“I thought Melania Trump did a really nice job presenting herself to the American people, and gave a very nice speech,” Schultz said late Tuesday morning. “At the end of the day, it is the Trump organization, the Trump campaign, that needs to be held accountable and to answer for any concerns over the content of the speech.” Trouble with that is, CNN reports, Trump staffers plan to stop talking about the plagiarism, full stop. And in a campaign marked by frequent scandals that distract from those that came before, their stonewalling on this latest mistake might just work.

Gene J. Puskar / AP

As the Republican National Convention gears up for its second day in the house that LeBron James built, the NBA’s Cleveland Cavaliers have remained awfully silent on the arrival of their political guests.

A survey of the players’ social-media profiles reveals nothing resembling a political statement either way as the Republicans descend on Believeland, Ohio, this week. They have opted instead for photos of summer travel, tributes to NBA legends, or plain silence. This despite James’s plea at the ESPY’s last Wednesday for more activism among professional athletes.

“We all feel helpless and frustrated by the violence. We do,” James said at the ESPN award show alongside Chris Paul, Carmelo Anthony, and Dwayne Wade. His words came in the wake of tragedies in Baton Rouge, St. Paul, and Dallas. “It’s time to look in the mirror and ask ourselves what are we doing to create change,” James continued. “Let’s use this moment as a call to action for all professional athletes to educate ourselves … Speak up. Use our influence. And renounce all violence.”

James and his compatriots were not asking NBA players to be more active in party politics, per se. Working to curb violence can take many forms. But their collective silence is notable, especially as convention speakers conjure the Cavaliers’ title run this summer as an analogy for Trump’s campaign for the White House.

“Here we are entering the finals of the selection process for the next leader of the free world,” Jeff Larson, the convention CEO, said on Monday afternoon. “And like the team that won a national championship in this arena, the Cleveland Cavaliers, our nominee will win this November.” It was a sentiment echoed by Steve King, the arrangements committee chair. Even the official GOP Twitter account boasted in a similar fashion ahead of the convention. The Cavs have been name-checked almost as often as President Ronald Reagan.

Silent or not, James looms large over the RNC. Across the street from Quicken Loans Arena, is a 10-story-tall banner of James—his arms outstretched, his famed No. 23 jersey unmistakable, the word “champions” newly inscribed above his head. The banner was almost removed ahead of the convention, much like the Cavaliers’ team store. But after local outcry, the mural remains on Ontario Street, where it has stood since James returned to the city in 2014.

Speechwriting is hard. The first time I had to write a politician’s speech, I printed out some great examples of the art to use as models. The first time I had to write a college lecture, I did the same. So it’s unsurprising that as Donald Trump began to put together his acceptance speech, he took the same approach. “We looked at previous convention speeches,” his campaign manager, Paul Manafort, said on Monday. “The one he focused on, though, was Nixon in 1968.”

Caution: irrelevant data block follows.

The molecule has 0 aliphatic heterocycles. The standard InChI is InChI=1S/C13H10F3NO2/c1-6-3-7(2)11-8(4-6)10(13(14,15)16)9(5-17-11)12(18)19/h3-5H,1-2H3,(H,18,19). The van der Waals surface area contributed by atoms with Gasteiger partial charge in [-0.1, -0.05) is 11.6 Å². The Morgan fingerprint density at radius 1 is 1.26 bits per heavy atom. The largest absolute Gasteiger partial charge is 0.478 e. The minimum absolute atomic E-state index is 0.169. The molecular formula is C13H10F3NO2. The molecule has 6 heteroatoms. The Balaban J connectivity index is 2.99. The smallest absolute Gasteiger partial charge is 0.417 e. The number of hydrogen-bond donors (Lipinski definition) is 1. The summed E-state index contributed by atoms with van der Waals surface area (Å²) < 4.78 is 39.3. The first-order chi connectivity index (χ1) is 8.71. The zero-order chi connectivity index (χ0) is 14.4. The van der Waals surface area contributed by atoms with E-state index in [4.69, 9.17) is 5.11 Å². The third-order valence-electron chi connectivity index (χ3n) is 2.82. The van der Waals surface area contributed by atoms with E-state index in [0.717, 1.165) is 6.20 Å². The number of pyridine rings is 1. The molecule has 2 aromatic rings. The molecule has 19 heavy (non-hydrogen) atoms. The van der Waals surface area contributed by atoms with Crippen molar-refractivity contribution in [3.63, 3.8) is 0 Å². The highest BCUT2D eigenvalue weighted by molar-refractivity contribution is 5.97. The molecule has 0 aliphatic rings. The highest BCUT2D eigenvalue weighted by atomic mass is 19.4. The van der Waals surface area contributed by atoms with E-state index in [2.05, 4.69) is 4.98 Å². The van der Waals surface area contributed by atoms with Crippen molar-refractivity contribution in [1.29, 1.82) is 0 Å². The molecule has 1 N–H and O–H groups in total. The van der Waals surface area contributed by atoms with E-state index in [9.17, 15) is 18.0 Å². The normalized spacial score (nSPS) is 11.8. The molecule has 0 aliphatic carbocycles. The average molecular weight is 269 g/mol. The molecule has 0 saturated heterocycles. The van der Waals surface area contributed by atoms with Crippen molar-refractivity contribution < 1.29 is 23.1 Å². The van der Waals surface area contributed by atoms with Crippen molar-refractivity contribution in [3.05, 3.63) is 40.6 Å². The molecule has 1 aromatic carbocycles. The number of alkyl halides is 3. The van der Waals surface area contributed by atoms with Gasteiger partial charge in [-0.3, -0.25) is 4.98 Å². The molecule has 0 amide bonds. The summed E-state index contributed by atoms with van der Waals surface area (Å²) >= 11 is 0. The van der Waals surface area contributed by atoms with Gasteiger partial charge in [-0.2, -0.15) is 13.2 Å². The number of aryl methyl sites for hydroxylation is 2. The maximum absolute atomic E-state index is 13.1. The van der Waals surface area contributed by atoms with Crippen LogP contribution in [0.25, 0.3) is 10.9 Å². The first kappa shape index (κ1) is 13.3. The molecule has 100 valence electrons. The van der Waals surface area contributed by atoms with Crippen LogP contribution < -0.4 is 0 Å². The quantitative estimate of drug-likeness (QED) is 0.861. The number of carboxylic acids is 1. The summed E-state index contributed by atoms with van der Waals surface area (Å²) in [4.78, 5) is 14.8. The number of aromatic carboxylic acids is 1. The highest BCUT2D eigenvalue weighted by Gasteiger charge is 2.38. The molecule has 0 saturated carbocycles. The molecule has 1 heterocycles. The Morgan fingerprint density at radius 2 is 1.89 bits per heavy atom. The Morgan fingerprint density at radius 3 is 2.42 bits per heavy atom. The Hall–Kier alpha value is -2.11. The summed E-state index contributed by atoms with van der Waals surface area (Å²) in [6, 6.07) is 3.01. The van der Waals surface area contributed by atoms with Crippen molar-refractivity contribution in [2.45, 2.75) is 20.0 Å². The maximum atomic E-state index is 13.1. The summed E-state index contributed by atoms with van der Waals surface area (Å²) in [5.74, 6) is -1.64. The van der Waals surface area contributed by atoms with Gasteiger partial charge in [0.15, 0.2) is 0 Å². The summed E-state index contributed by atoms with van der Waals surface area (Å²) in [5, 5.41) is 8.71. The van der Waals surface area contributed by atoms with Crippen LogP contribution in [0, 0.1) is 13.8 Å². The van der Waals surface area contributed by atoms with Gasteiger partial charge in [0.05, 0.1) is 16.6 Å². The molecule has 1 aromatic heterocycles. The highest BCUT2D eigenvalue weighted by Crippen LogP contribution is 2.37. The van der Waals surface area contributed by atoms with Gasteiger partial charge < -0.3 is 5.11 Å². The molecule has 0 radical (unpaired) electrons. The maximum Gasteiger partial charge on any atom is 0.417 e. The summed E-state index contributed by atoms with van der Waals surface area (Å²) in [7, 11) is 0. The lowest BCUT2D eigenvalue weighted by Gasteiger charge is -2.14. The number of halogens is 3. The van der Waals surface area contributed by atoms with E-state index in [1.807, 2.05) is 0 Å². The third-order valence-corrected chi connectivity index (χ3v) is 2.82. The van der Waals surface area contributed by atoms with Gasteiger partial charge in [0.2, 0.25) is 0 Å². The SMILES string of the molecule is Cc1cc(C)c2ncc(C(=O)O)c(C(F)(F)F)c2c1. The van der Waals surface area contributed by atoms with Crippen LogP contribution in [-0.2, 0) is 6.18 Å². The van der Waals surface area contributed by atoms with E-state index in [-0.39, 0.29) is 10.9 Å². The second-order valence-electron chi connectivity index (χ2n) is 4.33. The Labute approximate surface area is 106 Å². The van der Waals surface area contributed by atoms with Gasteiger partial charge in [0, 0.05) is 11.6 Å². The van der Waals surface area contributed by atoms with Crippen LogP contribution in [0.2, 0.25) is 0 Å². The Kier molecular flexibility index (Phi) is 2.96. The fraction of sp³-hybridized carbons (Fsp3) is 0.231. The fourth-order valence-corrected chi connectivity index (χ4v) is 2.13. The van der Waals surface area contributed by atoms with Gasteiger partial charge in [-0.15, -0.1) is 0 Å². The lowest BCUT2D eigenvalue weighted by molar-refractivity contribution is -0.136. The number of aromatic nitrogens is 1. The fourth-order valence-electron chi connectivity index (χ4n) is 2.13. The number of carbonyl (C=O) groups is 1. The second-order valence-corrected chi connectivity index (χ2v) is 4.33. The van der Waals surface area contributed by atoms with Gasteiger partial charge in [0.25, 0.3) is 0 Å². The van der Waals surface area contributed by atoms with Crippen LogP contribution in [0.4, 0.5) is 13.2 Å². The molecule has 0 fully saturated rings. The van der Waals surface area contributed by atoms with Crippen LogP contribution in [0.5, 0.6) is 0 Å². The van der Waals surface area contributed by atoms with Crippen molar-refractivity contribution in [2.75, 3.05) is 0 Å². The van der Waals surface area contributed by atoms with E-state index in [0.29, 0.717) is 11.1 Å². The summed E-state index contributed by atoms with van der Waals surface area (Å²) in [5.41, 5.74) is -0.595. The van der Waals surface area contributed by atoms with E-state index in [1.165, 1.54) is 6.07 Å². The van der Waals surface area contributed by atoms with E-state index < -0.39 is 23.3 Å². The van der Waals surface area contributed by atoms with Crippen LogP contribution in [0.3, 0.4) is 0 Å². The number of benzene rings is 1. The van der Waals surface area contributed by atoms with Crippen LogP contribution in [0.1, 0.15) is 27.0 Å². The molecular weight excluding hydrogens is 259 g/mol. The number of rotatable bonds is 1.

It’s still not clear how passages of Michelle Obama’s speech from 2008 ended up in Melania Trump’s speech in 2016. On Tuesday morning, Melania insisted that the speech she’d delivered the night before was her own. “I read it once over,” she said, “and that's all because I wrote it with as little help as possible.” But the Trump campaign insisted she’d had help. “In writing her beautiful speech, Melania's team of writers took notes on her life’s inspirations, and in some instances included fragments that reflected her own thinking. Melania’s immigrant experience and love for America shone through in her speech, which made it such a success.”

But if she went about the process the same way as her husband did, those statements may not be difficult to reconcile. If Donald Trump started with a stack of previous convention speeches, perhaps Melania Trump did the same. And if she passed notes to a team of writers about what she wanted to say, it wouldn’t have taken much for a passage she’d clipped as a model to be mistaken for a “fragment that reflected her own thinking” to be included. Not much—except a lack of professionalism on the part of the speechwriters.

Or maybe it happened differently. On Tuesday, in fact, Manafort steadfastly insisted that it hadn’t happened at all: “There’s no cribbing of Michelle Obama’s speech,” he said, as if bald-faced assertion could erase incontrovertible evidence. However it happened, though, the bungled response is fast eclipsing the original blunder.

We’ve cracked our knuckles and limbered up for another day of convention coverage here at The Atlantic. Alas, a recent survey from Pew Research suggests that the majority of Americans are tired of seeing election news, complaining that it focuses too much on the candidates’s comments and personal lives. They told pollsters they’d like the news media to focus more on issues. And Democrats say they’re particularly peeved that reporters haven’t paid more attention to the candidates’ respective experience.